Loyalty Melts Away – Both Ways?

English: Cadbury Wharf, Knighton, Staffordshir...

English: Cadbury Wharf, Knighton, Staffordshire This building and the wharf were operated by Cadbury’s between 1911 and 1961 to process locally collected milk and produce “chocolate crumb” which was transported to Cadbury’s in Bourneville (Birmingham) along the Shropshire Union Canal. (Photo credit: Wikipedia)

There is an interesting article on the Telegraph Website by Rosa Silverman about Cadbury cutting out a traditional Christmas gift to members of its Pension scheme. For years the pensioners have recieved a Christmas gift of a small parcel of chocolate. The company says it has to stop to plug a hole in the pension fund.

The cost of the gifts is about £210,000 and the gap is thought to be £320,000,000. By my calculation that will take 1524 years to plug. The UK President of the holding company Mondelez, Maurizio Brusadelli says they have to cut costs. Interestingly, Maurizio has had a pay increase from £14,400,000 to £18,900,000 a 31.5% rise.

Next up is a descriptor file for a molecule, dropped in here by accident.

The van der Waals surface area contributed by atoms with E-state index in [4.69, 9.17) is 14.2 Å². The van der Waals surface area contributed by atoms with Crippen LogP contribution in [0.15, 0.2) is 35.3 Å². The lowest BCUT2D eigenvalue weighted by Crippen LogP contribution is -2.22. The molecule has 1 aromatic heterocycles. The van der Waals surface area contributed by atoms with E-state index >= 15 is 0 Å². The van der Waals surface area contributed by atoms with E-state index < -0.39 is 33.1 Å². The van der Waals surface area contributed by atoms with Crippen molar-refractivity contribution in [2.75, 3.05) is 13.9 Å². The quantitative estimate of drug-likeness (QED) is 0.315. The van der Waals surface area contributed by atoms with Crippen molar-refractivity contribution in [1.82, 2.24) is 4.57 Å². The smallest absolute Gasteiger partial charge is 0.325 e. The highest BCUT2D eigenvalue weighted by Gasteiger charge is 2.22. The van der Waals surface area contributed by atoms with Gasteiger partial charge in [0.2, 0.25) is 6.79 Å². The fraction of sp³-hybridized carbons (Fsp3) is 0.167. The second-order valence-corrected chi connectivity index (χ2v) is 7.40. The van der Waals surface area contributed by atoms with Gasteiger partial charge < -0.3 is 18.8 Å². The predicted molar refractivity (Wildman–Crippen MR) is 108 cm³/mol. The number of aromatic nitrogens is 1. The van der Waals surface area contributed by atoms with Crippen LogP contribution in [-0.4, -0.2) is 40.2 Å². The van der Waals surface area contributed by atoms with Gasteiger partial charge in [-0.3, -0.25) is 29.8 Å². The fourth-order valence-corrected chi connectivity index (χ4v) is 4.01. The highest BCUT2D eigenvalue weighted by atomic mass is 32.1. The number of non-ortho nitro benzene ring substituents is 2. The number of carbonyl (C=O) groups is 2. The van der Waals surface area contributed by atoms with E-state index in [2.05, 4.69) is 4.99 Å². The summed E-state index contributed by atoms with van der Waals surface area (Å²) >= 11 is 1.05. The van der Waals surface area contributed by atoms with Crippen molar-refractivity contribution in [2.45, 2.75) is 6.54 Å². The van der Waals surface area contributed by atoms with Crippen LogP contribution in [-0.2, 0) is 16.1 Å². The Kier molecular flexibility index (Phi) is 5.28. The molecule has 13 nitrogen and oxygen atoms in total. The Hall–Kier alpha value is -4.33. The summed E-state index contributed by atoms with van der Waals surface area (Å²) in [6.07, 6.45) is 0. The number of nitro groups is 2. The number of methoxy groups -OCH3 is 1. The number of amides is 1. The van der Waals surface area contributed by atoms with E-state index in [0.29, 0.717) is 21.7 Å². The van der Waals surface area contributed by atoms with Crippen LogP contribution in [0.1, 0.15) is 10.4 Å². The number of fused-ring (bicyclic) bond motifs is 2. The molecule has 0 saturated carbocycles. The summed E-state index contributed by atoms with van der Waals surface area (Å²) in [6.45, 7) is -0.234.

When the company was simply Cadbury there was a sense of tradition and loyalty between company and workers. The company had built a model town for the workers, Bourneville, and was a fine example of Victorian philanthropy.

The loyalty extended to the customers who tended to stick with Cadbury despite the rising competition. I remember my uncle Matt who, late in life, emigrated to California. He had regular parcells sent out from Scotland containing unobtainables such as ‘Cherry Blossom’ shoe polish and Cadbury’s chocolate.

Loyalty seems to have hit the skids with the takeover by Mondelez. The chocolate bare are changing. As a long time consumer I noticed a change in the taste and constituency of the old brand. I contacted the company who assured me that nothing had changed.

Now I am not one to protest at change. Change can be a good thing. Companies can change their products to cope with changing markets. The danger coes when your customer base is tied to the traditions and history of the company. Customers may see change as a good thing. Ther are other brands of chocolate out there and once customers feel that something new is the order of the day they may just find that new taste somewhere else.

When the company makes it plain that they want shot of the oldies then the oldie customers mught just shuffle off to anothe brand. I’m sure Mondelez would agree that’s a good thing too.

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